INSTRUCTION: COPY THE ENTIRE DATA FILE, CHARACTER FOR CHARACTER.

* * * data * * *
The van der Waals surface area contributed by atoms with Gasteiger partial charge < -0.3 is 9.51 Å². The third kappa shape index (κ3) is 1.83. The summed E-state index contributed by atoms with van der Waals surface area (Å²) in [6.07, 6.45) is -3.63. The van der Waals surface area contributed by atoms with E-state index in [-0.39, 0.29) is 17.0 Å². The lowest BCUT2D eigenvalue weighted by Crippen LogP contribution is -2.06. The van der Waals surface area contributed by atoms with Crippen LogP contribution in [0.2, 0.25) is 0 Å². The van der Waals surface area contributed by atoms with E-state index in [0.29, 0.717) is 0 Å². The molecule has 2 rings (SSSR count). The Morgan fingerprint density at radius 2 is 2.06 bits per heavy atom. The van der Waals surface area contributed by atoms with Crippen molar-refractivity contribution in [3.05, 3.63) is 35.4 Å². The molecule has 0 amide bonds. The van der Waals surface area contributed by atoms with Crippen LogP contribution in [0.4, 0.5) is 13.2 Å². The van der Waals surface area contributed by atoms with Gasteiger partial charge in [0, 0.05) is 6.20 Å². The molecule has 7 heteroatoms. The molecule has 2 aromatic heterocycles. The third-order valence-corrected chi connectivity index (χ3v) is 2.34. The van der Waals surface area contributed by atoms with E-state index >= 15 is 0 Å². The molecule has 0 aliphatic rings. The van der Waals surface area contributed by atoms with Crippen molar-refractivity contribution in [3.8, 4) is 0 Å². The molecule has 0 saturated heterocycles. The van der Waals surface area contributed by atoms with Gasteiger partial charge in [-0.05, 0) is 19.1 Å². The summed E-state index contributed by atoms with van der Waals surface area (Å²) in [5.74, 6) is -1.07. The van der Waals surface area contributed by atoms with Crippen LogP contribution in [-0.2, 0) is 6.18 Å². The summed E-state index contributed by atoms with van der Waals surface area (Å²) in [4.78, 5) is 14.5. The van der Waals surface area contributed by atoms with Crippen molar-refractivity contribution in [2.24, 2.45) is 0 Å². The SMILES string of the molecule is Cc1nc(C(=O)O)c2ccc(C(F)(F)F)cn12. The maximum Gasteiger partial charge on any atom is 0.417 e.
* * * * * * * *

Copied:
The van der Waals surface area contributed by atoms with Gasteiger partial charge < -0.3 is 9.51 Å². The third kappa shape index (κ3) is 1.83. The summed E-state index contributed by atoms with van der Waals surface area (Å²) in [6.07, 6.45) is -3.63. The van der Waals surface area contributed by atoms with E-state index in [-0.39, 0.29) is 17.0 Å². The lowest BCUT2D eigenvalue weighted by Crippen LogP contribution is -2.06. The van der Waals surface area contributed by atoms with Crippen LogP contribution in [0.2, 0.25) is 0 Å². The van der Waals surface area contributed by atoms with E-state index in [0.29, 0.717) is 0 Å². The molecule has 2 rings (SSSR count). The Morgan fingerprint density at radius 2 is 2.06 bits per heavy atom. The van der Waals surface area contributed by atoms with Crippen molar-refractivity contribution in [3.05, 3.63) is 35.4 Å². The molecule has 0 amide bonds. The van der Waals surface area contributed by atoms with Crippen LogP contribution in [0.4, 0.5) is 13.2 Å². The van der Waals surface area contributed by atoms with Gasteiger partial charge in [0, 0.05) is 6.20 Å². The molecule has 7 heteroatoms. The molecule has 2 aromatic heterocycles. The third-order valence-corrected chi connectivity index (χ3v) is 2.34. The van der Waals surface area contributed by atoms with E-state index >= 15 is 0 Å². The molecule has 0 aliphatic rings. The van der Waals surface area contributed by atoms with Crippen molar-refractivity contribution in [3.8, 4) is 0 Å². The molecule has 0 saturated heterocycles. The van der Waals surface area contributed by atoms with Gasteiger partial charge in [-0.05, 0) is 19.1 Å². The summed E-state index contributed by atoms with van der Waals surface area (Å²) in [5.74, 6) is -1.07. The van der Waals surface area contributed by atoms with Crippen LogP contribution in [-0.2, 0) is 6.18 Å². The summed E-state index contributed by atoms with van der Waals surface area (Å²) in [4.78, 5) is 14.5. The van der Waals surface area contributed by atoms with Crippen molar-refractivity contribution in [2.24, 2.45) is 0 Å². The SMILES string of the molecule is Cc1nc(C(=O)O)c2ccc(C(F)(F)F)cn12. The maximum Gasteiger partial charge on any atom is 0.417 e.